Each type of analytics can add value to your business, but the more complex you get, the more specialized your infrastructure needs to be. For example, cognitive analytics tends to require a machine learning platform such as the Saffron Technology™ platform from Intel, as well as silicon specialized to support large workloads, vast scalability, and multiple data sources.
Investing in a whole new infrastructure isn’t realistic for most of us though, but this isn’t a problem when it comes to analytics. As with many IT projects, it’s a good idea to start small and build up. Use your existing infrastructure to experiment with the less complex analytics models and demonstrate their value to the business. Once this is done, it’s easier to secure further investment for scaling up and advancing to prescriptive and even cognitive analytics over time – if appropriate.
When building an analytics infrastructure it’s best to think about the solution stack as four complementary layers, each including a variety of technologies, depending on your own organizational needs, legacy systems, and preferences, and the type of analytics you’re going for.
The Infrastructure Layer: This is the foundation that will enable you to acquire, store and protect your data, and to run commercial and open-source analytics. A typical infrastructure layer may support open source distributed processing frameworks, non-relational analytics databases, and analytics applications.
The Data Layer: Pre-analytics, this layer may have been comprised mostly of relational databases. With more streaming and unstructured data now, this layer may be supplemented by the Hadoop Distributed File System, holding your enterprise data hubs or data lakes. The data may also sit in NoSQL databases, your existing enterprise resource planning (ERP) system, or streaming data from IoT devices that feed real-time analytics environments like SAP HANA.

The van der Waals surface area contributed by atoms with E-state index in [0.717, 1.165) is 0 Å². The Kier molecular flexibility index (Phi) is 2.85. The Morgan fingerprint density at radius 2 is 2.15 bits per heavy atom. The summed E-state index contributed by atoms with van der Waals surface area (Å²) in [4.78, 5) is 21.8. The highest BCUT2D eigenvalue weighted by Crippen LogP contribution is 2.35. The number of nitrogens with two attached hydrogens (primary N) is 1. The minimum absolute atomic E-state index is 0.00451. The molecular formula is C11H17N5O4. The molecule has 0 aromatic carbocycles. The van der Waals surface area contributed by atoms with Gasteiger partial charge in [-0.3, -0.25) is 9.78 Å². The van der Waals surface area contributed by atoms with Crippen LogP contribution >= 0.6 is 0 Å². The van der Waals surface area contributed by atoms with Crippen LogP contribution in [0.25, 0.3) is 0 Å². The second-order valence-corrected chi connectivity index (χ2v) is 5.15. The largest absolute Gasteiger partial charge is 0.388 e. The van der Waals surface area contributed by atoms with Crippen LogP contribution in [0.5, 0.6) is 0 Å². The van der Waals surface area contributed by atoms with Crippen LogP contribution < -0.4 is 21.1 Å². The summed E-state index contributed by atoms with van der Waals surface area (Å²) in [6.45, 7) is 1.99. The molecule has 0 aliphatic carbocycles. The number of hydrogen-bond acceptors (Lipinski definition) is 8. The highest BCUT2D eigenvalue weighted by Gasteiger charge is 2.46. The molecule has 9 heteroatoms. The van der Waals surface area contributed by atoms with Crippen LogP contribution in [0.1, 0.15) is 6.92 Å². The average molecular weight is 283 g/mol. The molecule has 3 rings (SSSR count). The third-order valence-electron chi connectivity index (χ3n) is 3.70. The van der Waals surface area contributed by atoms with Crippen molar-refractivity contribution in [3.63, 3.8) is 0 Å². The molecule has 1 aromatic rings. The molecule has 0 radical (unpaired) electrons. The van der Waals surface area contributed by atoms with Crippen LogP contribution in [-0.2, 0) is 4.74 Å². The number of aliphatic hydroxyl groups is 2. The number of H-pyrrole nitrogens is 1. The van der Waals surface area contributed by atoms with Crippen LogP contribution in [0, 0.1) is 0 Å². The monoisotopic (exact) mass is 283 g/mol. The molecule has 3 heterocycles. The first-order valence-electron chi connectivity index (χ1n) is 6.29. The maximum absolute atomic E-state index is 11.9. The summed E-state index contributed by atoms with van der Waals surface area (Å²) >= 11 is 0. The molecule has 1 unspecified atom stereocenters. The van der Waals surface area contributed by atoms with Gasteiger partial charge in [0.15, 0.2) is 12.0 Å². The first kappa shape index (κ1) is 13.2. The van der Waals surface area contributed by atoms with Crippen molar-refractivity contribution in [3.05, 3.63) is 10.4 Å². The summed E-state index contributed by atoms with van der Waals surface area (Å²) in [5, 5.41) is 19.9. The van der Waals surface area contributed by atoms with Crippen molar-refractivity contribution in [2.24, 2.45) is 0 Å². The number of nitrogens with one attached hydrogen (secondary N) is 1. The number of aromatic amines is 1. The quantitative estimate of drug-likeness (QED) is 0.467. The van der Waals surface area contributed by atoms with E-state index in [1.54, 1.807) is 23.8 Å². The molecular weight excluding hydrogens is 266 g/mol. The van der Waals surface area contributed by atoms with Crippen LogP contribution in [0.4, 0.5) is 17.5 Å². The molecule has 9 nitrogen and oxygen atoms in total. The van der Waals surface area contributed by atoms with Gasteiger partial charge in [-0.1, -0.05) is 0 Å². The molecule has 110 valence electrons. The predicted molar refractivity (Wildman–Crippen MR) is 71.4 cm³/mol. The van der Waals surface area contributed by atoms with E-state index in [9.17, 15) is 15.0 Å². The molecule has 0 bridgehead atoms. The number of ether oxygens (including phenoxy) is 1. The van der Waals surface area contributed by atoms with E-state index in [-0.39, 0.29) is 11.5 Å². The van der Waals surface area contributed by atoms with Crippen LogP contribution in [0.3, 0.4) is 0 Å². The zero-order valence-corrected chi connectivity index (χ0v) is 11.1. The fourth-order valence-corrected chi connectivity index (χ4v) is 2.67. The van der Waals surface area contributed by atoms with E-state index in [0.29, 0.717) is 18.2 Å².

The Analytics Layer: Data scientists use tools such as HP Haven* Predictive Analytics and PredictionIO* here to convert data into information that can be used by the company’s end-user analytics applications.
The Applications Layer: Open source or commercial software, such as those provided by SAS, Tableau and Qlikview, provides tailored analytics capabilities to different types of user and industry.
These layers enable you to take advantage of your existing data management systems as well as newly implemented technologies. Additional technologies like AI and performance or security solutions can be applied across the whole stack to accelerate insights and strengthen data protection.
Whether you’re just starting out on your analytics journey or preparing to build on what you already have, I wish you success. It’s a challenge, but a highly rewarding one. To help you on your way, check out Intel’s ‘Getting Started with Analytics’ Planning Guide, which goes into more detail on the types of analytics out there, the solution stack, and provides some handy practical tips.